You are at that crucial point in your short story. Your
hero is hanging on by one arm to a rappelling rope, while
the beautiful girl he is saving clings to his leg. He is
inching up, hand-over-hand, up the cliffside, and then...
In the midst of your creative frenzy, someone walks in and
actually tries to hold a CONVERSATION with you. It
happened to me the other day...
I was in the zone (you know, THE ZONE, when words are
flying from the keyboard, the one we all pray for as
writers). I mumbled without looking up, nodded my head,
ANYTHING to finish this crucial bit of writing before the
exquisite prose left my mind, never to return.
Suddenly, my head jerked up and I went to find my teenager.
She had a look of delighted glee on her face, which is
frightening, because she is NEVER happy lately, instead,
she goes around with a perpetual sullen look.
"Sarah, what did you ask me a minute ago?" fearing her
answer, I waited.
"Oh, Mom, thank you, thank you," she gushed. Terror
trickled in my stomach. She never thanks me, instead, she
only grunts acknowledgements.
"Thank me for what?" I asked.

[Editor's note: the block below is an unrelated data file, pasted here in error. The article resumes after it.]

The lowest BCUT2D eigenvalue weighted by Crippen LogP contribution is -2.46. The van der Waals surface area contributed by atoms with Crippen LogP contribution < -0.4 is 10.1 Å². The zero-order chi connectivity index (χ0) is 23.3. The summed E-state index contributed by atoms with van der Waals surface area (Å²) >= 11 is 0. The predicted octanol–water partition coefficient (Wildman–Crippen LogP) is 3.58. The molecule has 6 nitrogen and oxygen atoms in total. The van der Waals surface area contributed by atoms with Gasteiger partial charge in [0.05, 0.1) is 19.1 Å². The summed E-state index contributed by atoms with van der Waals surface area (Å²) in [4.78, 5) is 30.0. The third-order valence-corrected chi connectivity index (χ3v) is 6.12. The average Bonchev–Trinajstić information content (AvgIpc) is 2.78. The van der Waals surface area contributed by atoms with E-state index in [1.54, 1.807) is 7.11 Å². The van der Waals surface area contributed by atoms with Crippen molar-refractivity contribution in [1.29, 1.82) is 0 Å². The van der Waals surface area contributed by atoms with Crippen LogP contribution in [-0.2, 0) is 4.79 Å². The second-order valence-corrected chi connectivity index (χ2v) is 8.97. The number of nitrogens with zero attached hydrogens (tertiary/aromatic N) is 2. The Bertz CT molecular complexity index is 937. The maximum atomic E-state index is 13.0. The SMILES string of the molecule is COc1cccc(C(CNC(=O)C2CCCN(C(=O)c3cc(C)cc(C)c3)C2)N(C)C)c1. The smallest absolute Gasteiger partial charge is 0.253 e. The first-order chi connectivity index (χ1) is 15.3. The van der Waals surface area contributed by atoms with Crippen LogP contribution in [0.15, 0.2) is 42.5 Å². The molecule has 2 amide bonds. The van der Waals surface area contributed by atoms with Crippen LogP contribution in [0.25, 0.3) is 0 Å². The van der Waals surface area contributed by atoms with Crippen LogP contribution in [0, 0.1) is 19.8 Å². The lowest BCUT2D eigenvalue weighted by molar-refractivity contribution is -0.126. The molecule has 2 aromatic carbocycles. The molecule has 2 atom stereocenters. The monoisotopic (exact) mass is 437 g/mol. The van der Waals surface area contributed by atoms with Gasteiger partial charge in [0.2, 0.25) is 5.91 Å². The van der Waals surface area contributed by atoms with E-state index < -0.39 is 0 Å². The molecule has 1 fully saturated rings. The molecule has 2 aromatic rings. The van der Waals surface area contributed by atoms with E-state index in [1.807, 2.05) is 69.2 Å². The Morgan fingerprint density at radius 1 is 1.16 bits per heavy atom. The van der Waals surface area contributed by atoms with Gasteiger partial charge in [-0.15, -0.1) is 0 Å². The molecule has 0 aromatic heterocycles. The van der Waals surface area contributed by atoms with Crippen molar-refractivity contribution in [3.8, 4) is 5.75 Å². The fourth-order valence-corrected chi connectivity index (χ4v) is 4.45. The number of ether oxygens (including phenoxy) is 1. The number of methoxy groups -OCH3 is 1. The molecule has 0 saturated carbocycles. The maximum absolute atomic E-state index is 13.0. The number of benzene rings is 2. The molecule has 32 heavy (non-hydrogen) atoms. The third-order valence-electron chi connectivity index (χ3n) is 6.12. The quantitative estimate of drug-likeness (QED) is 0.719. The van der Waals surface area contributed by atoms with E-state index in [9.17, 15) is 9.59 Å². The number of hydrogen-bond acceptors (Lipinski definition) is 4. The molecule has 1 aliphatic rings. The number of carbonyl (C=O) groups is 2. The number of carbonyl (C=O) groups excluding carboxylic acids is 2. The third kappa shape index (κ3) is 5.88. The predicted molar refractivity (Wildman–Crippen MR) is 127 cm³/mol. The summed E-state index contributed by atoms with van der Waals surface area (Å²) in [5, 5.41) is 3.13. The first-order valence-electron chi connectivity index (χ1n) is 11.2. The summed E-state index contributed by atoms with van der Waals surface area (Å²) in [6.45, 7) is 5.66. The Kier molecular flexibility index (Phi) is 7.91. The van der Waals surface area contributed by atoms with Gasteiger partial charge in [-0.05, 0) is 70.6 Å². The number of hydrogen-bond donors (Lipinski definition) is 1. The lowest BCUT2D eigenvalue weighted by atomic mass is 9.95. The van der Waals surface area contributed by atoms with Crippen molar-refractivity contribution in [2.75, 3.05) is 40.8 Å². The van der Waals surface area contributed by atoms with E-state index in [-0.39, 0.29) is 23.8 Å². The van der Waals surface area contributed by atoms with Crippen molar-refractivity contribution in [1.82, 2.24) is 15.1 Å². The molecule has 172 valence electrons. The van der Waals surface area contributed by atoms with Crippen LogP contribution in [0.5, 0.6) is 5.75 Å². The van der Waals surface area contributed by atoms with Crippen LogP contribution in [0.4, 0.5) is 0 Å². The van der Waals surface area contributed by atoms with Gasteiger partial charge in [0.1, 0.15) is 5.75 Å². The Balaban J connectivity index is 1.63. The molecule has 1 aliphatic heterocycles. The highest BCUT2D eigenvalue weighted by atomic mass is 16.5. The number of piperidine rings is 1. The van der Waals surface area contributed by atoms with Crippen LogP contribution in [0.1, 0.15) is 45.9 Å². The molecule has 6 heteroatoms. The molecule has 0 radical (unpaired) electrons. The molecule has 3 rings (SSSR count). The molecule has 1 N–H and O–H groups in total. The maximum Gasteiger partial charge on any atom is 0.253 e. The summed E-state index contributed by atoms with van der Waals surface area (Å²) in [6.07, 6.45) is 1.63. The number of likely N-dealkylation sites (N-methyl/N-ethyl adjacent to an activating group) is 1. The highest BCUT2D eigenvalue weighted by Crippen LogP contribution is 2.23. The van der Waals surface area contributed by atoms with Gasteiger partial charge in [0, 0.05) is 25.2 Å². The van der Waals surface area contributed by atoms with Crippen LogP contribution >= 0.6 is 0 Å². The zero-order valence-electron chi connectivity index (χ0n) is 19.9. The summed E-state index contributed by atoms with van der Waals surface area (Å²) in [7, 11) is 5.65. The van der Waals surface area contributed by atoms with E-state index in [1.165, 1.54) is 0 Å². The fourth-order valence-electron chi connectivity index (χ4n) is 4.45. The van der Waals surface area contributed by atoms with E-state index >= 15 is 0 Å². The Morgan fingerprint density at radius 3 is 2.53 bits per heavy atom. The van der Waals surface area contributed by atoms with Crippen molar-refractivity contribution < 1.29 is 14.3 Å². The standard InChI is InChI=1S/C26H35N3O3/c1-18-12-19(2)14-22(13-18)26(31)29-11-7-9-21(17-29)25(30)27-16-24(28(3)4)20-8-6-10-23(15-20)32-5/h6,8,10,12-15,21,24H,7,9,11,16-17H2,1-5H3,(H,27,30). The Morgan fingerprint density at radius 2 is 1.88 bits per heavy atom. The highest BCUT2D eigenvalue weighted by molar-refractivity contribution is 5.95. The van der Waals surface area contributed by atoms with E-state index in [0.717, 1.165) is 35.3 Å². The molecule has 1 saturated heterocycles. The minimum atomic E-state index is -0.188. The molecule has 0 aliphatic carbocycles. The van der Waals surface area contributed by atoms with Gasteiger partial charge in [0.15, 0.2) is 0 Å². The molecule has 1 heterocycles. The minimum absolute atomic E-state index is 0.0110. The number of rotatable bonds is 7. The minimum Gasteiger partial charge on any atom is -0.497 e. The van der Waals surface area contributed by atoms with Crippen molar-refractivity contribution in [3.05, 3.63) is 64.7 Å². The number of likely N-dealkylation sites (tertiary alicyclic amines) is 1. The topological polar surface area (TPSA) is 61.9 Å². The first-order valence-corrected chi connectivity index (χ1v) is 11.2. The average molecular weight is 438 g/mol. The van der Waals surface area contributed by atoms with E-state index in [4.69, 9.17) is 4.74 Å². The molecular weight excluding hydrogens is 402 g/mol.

"For letting me do it," she was ecstatic.
"Tell me what I agreed to," I was upset now.
"Don't you know? You said I could." She had the set face
that meant she was ready for battle.
"Get my hair dyed, and get a nose ring."
It took a lot of discussion to let her know I had never
heard her question, and only grunted reflexively while
distracted. And the worst part is, I KNOW she purposely
waited to ask me when she saw I was busy with my work, my
mind elsewhere (she denies this, of course).
All writers have to deal with distractions, especially if
we do any of our work at home. Home is an open field for
anyone to walk in, from the youngest member of the family
(and friends) to the spouse who asks questions on a regular
basis that never change: "Aren't you done yet?" "When are
you getting off that thing?"
Short of locking the door to your work room, or moving out
until your children are 21 and your spouse is old and